Abbreviations: H. S., Hon. Secretary, Sec., Secretary,

Archery.-Grand National Archery Society. 2, Lansdown Terrace, Cheltenham, H. S., George L. Aston.

Athletics.-Amateur Athletic Association. ENGLISH: 10, John Street, Adelphi, London, H. S., C. Herbert. SCOTCH: 5, Lockharton Terrace, Edinburgh, H. S., D. S. Duncan. IRISH: 6, Bachelors Walk, Dublin, H. S., Hugh Horan.

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Coursing. National Coursing Club, Sec., W. F. Lamorby, "Field" Office, London, E.C. Cricket.-Marylebone Cricket Club, Lord's Cricket Ground, St. John's Wood, London, Sec., F. E. Lacey.

Croquet.-Croquet Association, Sheen House Club, East Sheen, S.W., H.S., Lt.-Col. Hon. H. Needham, Binfield House, Bracknell.

Cycling Cyclists' Touring Club, 47, Victoria Street, S.W., Sec., E. R. Shepton. National Cyclists' Union, 27, Chancery Lane, W.C., Sec., S. R. Noble.

Football.-The Northern Rugby Football Union, H. S., J. Platt, 9, Queen Street, Oldham, The Football Association, 61, Chancery Lan, H. S., F. J. Wall. The Scottish Association, 6, Carlton Place, Glasgow, H. S., J. K. McDowall. The Irish Association, 1, Adelaide Street, Belfast, Sec., J. Reid, Jun. The Welsh Association, 5, Victoria Road, Wrexham, Sec., J. Davies.

Golf.-Royal and Ancient Golf Club of St. Andrews, St. Andrews, Scotland, Hon. Treas., C. S. Grace.

Hockey.-The Hockey Association, Woodlawn, Teddington, H. S., A. Frampton. Northern Counties Association, 48, George Street, Manchester, H. S., R. C. Knowles. Midland Counties Association, 43. George Rd., Edgbaston. H. S., T. Burman. Western Counties Association, 21, Elgin Park, Bristol, H. S., H. C. Skeates.

Lacrosse.-The English Lacrosse Union, 17, Piccadilly, Manchester, H. S., G. H. Nield.

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Lawn Tennis.-The Lawn Tennis Association, 33, Old Broad St., London, H. S., G. R. Mewburn.

Racing. The Jockey Club, 6, Old Burlington Street, London, Secs., Weatherby & Sons Stewards, The Earl of Crewe, Viscount Falmouth, and Leonard Brassey.

National Hunt Committee.-6, Old Burlington Street, London, Secs., Weatherby & Sons; President, His Majesty the King; Stewards for year ending May, 1902, W. H. P. Jenkins, Capt. W. Hope Johnstone, Col. Hon. F. C. Morgan, Col. J. A. T. Garratt, Owen J. Williams, Hon. Č. Howard,

Tattersall's Committee. Prince Soltykoff, Col. H. Fludyer; Messrs. J. Locke, W. Redfern, Earl of March, Lord Wolverton, James Millard. Charles Greenwood, John Robinson, J. Wingrove Smith, Major G. Wickham, Harvey Combe.

Irish Turf Club.-Stewards, Mr. C. Blake, Earl of Enniskillen, Capt. J. H. Greer; Sec., T. W. Brindley, 14, Upper Merrion Street, Dublin.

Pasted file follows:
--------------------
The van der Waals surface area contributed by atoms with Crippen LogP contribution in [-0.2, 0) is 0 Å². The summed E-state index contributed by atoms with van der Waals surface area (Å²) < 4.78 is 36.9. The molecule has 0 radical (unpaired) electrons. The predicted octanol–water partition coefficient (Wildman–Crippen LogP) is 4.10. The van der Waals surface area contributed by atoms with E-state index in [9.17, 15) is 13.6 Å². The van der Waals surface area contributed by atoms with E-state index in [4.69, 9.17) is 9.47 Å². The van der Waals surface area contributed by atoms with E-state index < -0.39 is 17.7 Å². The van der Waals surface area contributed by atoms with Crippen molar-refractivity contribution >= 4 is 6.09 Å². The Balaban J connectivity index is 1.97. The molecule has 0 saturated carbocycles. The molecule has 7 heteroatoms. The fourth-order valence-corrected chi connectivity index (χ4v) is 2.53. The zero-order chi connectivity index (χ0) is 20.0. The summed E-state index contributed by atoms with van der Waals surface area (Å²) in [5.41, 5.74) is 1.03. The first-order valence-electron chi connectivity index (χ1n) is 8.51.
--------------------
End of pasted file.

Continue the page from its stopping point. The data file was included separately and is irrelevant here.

Irish National Steeplechase Committee.Stewards, Earl of Enniskillen, A. J. McNeile, P. La Touche; Sec., T. Brindley, 14, Upper Merrion Street, Dublin.

Rowing. Amateur Rowing Association, H. S., R. J. Gridley, New University Club, St. James's Street, S.W.

Rifle Shooting-National Rifle Association, Sec., 12, Pall Mall East, London.

Skating. National Skating Association of Great Britain, 6, Suffolk Street, Pall Mall, London, S.W. H. S., H. Ellington.

Swimming. - England, Amateur Swimming Association, H. S., G. Pragnell, 53, Drayton Gardens, London, S.W. Scottish Association, H. S., J. Duncan, 120, Plantation Street, Glas. gow. Irish Association, H. S., J. Carmichael, North Street, Belfast. Welsh Association, H. S., J. G. Coppock, Jun., 132, Newport Road, Cardiff.

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Bath, saline, sulphate of lime, and ferruginous

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Kilkenny, chalybeate.
Killymaid, sulphurous.
Kilrush, chalybeate.

Leamington, saline aperunt.

Llandrindod, aperient saline.

Malvern, alkaline and earthy.

Matlock, thermal waters charged with carbonic

acid gas.

Moffat, saline and ferruginous.

Nottington, sulphurous.

Pitkeathly, saline.

Saltburn, chalybeate.

Sandrocks, alkali saline.

Scarborough, magnesia and iron waters.

Strathpeffer, sulphurous and effervescing chaly


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Holywell, ferruginous, chloride.


Every candidate for the mysteries and privi. leges of Freemasonry must, in the first instance, be proposed and seconded at a regular lodge, full particulars being at the same time furnished as to his name, age, profession or occupation, and place of abode, so that due inquiry may be made into his character and antecedents. He is balloted for at the next regular lodge, and in the event of his being elected, must, prior to his initiation, subscribe his name to the following solemn declaration, namely, that "unbiassed by the improper solicitation of friends and uninfluenced by mercenary or other unworthy motive," he "freely and voluntarily" offers himself as a candidate. Thus, a person who is desirous of becoming a Freemason must discover among his friends and acquaintances one who is able and willing to undertake the responsibility of proposing him for initiation and membership, it being strictly forbidden to Masons to solicit outsiders to join the Order. The fee payable for initiation must not be less than five guineas, inclusive of registration in the books of Grand Lodge and Grand Lodge certificate in the case of lodges in England; and three guineas, exclusive of registration and certificate, in respect of lodges abroad; but every lodge is entitled to place the amount of this fee at a higher figure if it chooses, and also to fix the amount payable as a subscription to the lodge by each of its members.

Freemasonry is not a benefit society, yet it disburses large sums annually in relieving its distressed members. The Grand Lodge Fund of Benevolence is administered by a Board, which meets monthly at Freemasons' Hall, the sums granted amounting in the aggregate to some £9,000 a year, the individual grants ranging from as high as 100 and £150 down to as low as £5 and even £2, while the number relieved annually is between 300 and 350.